Though we may take our identity systems for granted, it’s important that we look into why and how they function, and how they impact the student experience. Did the identity foundation account for the international student’s biometrics, passport, or other digital or paper documents that would provide a unique, meaningful identity outside the campus context? Do the identity verification processes that schools rely on assume cultural uniformity, and do they take into account the bureaucratic and systemic borders that international students cross? Domestic students may rely on their government issued Education Number (OEN in Ontario) and perhaps their provincially-issued driver’s license to establish identity, but what assumptions are made about the documents an international student is able to present?

ApplyProof shield illustration

Identification and Privacy

For an international student, the challenges of crossing international and cultural boundaries can result in frequent challenges to their identity, identification, and authentication. This means that international students, perhaps more than many others, would benefit from a robust digital ecosystem that could accept and verify their identity, whether in-person or virtually.

But the flip-side of the identity coin is, of course, privacy. International students need greater digital efficiency for verifying identity documents, and making those connections simple and straightforward is the priority. On the other hand, for those who enjoy the privilege of assuming confidence in their identity, privacy concerns may be perceived as the greater challenge and priority. Likewise, the international student’s priority on efficiency may make them more vulnerable.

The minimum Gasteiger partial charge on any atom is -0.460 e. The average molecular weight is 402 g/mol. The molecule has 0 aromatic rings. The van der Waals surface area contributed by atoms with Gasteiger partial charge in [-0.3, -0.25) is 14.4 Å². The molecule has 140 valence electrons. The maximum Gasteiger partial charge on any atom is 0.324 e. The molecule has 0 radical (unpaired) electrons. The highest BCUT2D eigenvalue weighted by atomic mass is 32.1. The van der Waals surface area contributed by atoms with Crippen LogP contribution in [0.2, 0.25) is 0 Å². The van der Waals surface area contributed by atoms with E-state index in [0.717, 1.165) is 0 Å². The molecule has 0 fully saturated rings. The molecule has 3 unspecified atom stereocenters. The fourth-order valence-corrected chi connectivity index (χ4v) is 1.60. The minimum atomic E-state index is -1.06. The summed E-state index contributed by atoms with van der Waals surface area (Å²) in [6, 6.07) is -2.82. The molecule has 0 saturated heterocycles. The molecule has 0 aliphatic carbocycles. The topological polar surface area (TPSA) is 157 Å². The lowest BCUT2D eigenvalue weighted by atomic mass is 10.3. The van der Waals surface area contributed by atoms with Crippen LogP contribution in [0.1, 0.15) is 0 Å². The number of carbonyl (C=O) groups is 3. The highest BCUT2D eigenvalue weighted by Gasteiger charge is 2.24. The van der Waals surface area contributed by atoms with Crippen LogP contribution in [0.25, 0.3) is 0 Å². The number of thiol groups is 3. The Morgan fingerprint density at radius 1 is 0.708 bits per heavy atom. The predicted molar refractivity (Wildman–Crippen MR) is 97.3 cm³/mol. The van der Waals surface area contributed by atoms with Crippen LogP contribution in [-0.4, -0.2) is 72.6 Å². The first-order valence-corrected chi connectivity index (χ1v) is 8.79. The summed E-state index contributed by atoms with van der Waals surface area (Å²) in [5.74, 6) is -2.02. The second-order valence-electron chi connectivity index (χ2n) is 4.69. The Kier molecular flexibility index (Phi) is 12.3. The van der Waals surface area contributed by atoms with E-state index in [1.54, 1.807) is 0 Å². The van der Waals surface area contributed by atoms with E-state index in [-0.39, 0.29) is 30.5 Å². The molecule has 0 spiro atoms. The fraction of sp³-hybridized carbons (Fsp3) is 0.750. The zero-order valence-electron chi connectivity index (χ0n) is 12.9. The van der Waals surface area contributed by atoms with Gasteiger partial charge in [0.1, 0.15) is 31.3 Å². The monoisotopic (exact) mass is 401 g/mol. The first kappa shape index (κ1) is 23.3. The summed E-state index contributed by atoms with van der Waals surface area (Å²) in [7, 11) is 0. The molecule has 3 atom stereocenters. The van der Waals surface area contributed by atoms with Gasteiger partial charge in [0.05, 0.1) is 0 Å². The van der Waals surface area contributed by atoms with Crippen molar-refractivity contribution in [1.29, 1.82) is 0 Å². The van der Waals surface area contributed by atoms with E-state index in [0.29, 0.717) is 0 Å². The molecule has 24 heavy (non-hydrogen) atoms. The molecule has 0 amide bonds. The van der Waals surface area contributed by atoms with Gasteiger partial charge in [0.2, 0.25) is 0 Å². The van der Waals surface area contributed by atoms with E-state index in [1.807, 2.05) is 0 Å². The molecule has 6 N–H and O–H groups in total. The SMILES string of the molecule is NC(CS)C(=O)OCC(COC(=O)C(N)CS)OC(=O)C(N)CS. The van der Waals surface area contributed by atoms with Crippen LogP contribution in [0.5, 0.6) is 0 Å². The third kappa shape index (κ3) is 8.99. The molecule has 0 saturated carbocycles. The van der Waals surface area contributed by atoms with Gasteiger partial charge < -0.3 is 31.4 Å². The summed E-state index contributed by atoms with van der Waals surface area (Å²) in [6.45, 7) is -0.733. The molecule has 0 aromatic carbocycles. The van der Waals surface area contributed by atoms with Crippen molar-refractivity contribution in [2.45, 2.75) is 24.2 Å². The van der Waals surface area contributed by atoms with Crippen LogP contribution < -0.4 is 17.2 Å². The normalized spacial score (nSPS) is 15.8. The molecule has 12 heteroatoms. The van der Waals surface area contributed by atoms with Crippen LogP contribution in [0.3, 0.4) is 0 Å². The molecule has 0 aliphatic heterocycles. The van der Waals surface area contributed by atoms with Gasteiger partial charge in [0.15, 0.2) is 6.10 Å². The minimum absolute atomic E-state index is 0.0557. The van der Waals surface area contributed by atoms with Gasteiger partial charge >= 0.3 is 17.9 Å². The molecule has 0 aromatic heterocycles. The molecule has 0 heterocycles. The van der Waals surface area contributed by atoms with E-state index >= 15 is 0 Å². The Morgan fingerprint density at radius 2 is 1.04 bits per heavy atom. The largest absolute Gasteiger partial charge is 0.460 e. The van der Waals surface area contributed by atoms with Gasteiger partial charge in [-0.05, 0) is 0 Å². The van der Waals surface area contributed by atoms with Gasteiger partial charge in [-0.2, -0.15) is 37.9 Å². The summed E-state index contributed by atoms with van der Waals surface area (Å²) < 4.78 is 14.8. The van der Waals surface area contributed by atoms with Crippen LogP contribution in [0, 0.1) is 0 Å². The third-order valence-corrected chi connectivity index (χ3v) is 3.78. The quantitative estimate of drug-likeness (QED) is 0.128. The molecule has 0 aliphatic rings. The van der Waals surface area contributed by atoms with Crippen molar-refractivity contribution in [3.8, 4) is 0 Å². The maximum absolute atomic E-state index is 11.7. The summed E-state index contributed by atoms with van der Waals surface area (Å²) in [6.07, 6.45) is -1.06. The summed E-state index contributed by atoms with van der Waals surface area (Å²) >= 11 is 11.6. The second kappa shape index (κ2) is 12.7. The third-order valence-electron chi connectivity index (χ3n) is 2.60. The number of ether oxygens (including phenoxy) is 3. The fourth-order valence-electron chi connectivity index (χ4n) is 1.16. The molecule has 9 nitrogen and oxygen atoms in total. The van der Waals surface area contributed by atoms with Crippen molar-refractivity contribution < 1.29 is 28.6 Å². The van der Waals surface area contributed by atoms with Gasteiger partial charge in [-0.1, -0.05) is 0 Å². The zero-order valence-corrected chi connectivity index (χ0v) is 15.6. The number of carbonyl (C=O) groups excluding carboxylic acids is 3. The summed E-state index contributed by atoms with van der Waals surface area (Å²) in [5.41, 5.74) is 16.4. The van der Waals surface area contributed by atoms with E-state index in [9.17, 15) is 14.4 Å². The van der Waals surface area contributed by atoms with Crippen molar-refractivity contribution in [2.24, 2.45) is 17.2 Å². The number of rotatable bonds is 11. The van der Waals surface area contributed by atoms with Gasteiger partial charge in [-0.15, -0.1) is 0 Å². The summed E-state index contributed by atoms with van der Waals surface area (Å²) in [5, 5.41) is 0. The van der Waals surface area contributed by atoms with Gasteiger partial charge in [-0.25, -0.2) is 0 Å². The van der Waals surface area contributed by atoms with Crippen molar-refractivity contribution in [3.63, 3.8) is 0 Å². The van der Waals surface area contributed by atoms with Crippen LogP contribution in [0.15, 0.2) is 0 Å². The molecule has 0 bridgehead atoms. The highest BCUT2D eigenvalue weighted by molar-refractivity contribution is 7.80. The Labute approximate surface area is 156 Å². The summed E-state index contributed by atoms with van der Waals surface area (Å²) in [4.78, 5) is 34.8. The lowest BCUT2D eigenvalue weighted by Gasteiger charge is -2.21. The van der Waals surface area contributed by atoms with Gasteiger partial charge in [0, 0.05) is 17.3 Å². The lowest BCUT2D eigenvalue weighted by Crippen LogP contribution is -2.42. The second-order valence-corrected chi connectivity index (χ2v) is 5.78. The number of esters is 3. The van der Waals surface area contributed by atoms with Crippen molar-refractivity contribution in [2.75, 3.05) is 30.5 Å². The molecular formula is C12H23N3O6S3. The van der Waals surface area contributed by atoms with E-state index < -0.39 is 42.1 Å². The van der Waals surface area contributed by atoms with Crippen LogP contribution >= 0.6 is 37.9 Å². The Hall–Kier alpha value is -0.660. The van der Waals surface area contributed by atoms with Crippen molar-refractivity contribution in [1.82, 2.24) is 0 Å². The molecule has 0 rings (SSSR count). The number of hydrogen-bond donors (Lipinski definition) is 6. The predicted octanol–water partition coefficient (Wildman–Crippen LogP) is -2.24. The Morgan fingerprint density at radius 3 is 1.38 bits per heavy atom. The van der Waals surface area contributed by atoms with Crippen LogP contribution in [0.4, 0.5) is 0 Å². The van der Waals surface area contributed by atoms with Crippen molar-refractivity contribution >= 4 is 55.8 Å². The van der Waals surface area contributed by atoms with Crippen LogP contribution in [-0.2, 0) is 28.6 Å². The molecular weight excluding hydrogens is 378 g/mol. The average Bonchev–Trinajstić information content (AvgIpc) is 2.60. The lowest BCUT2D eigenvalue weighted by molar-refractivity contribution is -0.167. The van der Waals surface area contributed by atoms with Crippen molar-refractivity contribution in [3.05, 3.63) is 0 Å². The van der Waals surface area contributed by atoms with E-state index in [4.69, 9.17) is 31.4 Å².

Privacy Laws

As my previous blog post discussed, to an international student, answering “no ” when an authority figure requests proof of identity may not be a reality they even consider. Remaining anonymous may not be a viable option. Issues of privacy may be paramount to discussions of digital identity. But reckoning privacy with identity, identification, and authentication is inherent to the digital ecosystem.

Canada’s laws and policies regarding privacy, data, and the digital economy are evolving. The implementation of GDPR, and its reach beyond the borders of Europe, is a motivating factor. But so too are the challenges that international students, refugees, permanent residents, and immigrants face when they look to learn or work in Canada.

ApplyProof, Digital Identity, and Privacy

ApplyProof is laser-focused on making student documents and information required for Canadian study permit applications efficiently verifiable. We believe that increasing trust in student documents and increasing authentication efficiency will help lower barriers for students on their path to study in Canada.

By participating in DIACC, and by looking at all aspects of digital identity that impact Canadian institutions, we are enabling students to pursue their study abroad dreams. We’re mindful of the material circumstances of the real people, including international students, whose identities make the actual and cultural leap across international borders, even as we analyse and implement new privacy and identity boundaries and parameters.

Canada’s Digital Charter

I hope that this introduction to digital identity has given you the confidence to investigate further and to engage in discussions with your colleagues about how we can all support international students in the digital economy. Next month, the Head of ApplyProof, Iman Hassani, will be taking a closer look at Canada’s Digital Charter and outlining the importance of interoperability for digital identity solutions in the education sector. Stay tuned!


A. Michael Allcott, PhD – Director of Partnerships

With over three decades of leadership roles in international education at US and Canadian colleges and universities, Dr. Mike Allcott is known for innovative enrollment management strategies. Throughout his career, he has been known for creative and effective responses to the rapidly changing ecosystem of internationalization. As the Director of Partnerships for ApplyProof, Dr. Mike develops partnerships enabling technological solutions for students, institutions, and education stakeholders all across Canada.